advice needed for winter run ideas in the snow!!

Discussion in 'Coop & Run - Design, Construction, & Maintenance' started by jjakaus, Oct 27, 2013.

  1. jjakaus

    jjakaus Out Of The Brooder

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    Jun 23, 2011
    wyandotte, mi
    This will be my first winter with my girls! I have 4. They have a coop about 8x2 and constant access to their run. Unfortunately, I live in a city and they cannot free range. Their enclosed run (no roof right now) is about 8x10. They ate all the grass months ago of course and it is dirt. I read another poster mentioned putting pine needles done. the next day my neighbor raked a huge pile into the street and Viola! I have needles!! I am looking for a cheap way to insulate a little and keep the floor from just being a huge ice block. Of course, giving them something to scratch around in is a great bonus. I was thinking about getting some more needles and leaves that are falling and doing several inches in the run, kind of deep litter method with leaves and pine needles.

    Here are my questions/concern. It will probably snow. Am I asking for just a gross, sloppy mess? This is obviously kind of a one time shot, since the leaves and needles will be gone shortly, so I can't really refresh over the winter. Hoping this will make it til Springish. Sand is not financially an option for me. I have pine shavings in the coop itself. So far, the chickens are really enjoying playing in the needles when I throw scratch down in the mornings. I think it keeps them from being too bored! I just don't want to find I have made things really bad for myself and have to be out there in freezing cold temps TRYING to scoop it out!

    Thanks for any advice!!
    Janice[​IMG]
     
  2. jetdog

    jetdog Chillin' With My Peeps

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    Jun 18, 2013
    Massachusetts
    Cover the run with clear shower curtains and add all the litter/pine needles put as much as you can in trash bags and maybe store them for later in the winter. Leave some space around the top of the run for air to circulate.
     
  3. res

    res Chillin' With My Peeps

    I'm another shower curtain user. So far, I am TOTALLY impressed with how they are working. Use 5 mm curtain, not 2.5 mm - they are heavier and have metal eyes on them that hold up better if they are threaded to the fence.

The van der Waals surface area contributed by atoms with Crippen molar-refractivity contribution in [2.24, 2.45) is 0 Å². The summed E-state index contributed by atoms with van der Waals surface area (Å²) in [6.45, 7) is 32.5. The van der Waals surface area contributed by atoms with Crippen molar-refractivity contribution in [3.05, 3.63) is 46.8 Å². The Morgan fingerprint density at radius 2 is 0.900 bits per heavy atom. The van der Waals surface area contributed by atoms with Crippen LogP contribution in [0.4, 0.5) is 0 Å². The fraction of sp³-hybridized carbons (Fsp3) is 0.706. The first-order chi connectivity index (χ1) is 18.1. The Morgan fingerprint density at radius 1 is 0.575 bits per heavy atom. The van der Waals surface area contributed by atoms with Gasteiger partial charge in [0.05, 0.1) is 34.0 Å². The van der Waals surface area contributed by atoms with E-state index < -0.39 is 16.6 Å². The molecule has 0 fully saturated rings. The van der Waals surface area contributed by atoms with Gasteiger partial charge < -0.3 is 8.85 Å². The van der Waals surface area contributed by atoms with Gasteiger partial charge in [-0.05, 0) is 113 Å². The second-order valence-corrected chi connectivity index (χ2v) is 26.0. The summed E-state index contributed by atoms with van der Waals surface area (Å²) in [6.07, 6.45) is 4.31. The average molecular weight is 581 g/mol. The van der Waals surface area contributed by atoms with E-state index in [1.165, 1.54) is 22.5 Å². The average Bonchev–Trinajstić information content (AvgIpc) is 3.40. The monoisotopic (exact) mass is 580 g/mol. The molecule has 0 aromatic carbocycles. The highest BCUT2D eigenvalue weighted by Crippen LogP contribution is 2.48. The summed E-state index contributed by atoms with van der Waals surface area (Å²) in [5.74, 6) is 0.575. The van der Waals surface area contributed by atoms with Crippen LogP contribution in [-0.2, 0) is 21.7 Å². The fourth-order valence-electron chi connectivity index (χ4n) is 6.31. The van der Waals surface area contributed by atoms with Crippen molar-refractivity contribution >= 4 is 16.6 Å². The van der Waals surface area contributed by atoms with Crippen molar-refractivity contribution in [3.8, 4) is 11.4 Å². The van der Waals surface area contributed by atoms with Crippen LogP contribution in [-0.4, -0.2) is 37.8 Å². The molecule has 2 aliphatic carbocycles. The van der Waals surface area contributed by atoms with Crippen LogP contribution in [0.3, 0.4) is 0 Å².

I wouldn't worry about insulation in the run if you cover it with shower curtains. When the sun is out, it will heat up the run like a greenhouse, but hopefully without the humidity. The run will cool down at night, but it doesn't really matter as the chickens won't be out in it then.

    My run is staying warm enough in the sun that my week old chicks are out of the 80* heat-lamp warmed coop and running around without acting chilled at all. Air temp outside today is about 50*, and I would estimate it is close to 75* in the run. Or warmer.

    No, I don't heat my coop in the winter. I have a heat lamp in there right now for the chicks and mama hen, but once they are feathered out, I will wean them off the light. The chicks hatched on the 16th/17th, so they are just over a week old now.

    [​IMG]
    Hard to see in the picture, but the lower 6' of the run is covered with clear shower curtains. The upper 12" is open, including under the eaves.
     
  4. jjakaus

    jjakaus Out Of The Brooder

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    Jun 23, 2011
    wyandotte, mi
    You cover the top of the run with shower curtains? How does that hold up with several inches of snow? My run is surrounded with privacy fence and the coop is safe from breezes.
     
  5. jetdog

    jetdog Chillin' With My Peeps

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    Jun 18, 2013
    Massachusetts
    You will probably have to brush the snow off after a storm, kinda a pain to do but it beats a collapsed run.
     
  6. Bear Foot Farm

    Bear Foot Farm Overrun With Chickens

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    Quote: I suspect they mean the sides, since any substantial snowfall would be a disaster if they were used as a roof
     
  7. res

    res Chillin' With My Peeps

    Yes, the shower curtains go on the vertical sides of the run. I suppose you could put them on the top of a small/narrow run, as long as you swept off snow as it accumulated.

    If your run is surrounded by privacy fence, then I wouldn't do much of anything to it to winterize it. It sounds like you already have an awesome windbreak in the form of privacy fence. The shower curtain idea is to give those of use with "open" sides made of wire fence a windbreak that doesn't block light.

    I definitely wouldn't put down any hay or straw in your run, as the precipitation and poop over the winter will make it a nasty smelly mess. It will be a nightmare to clean up.
     

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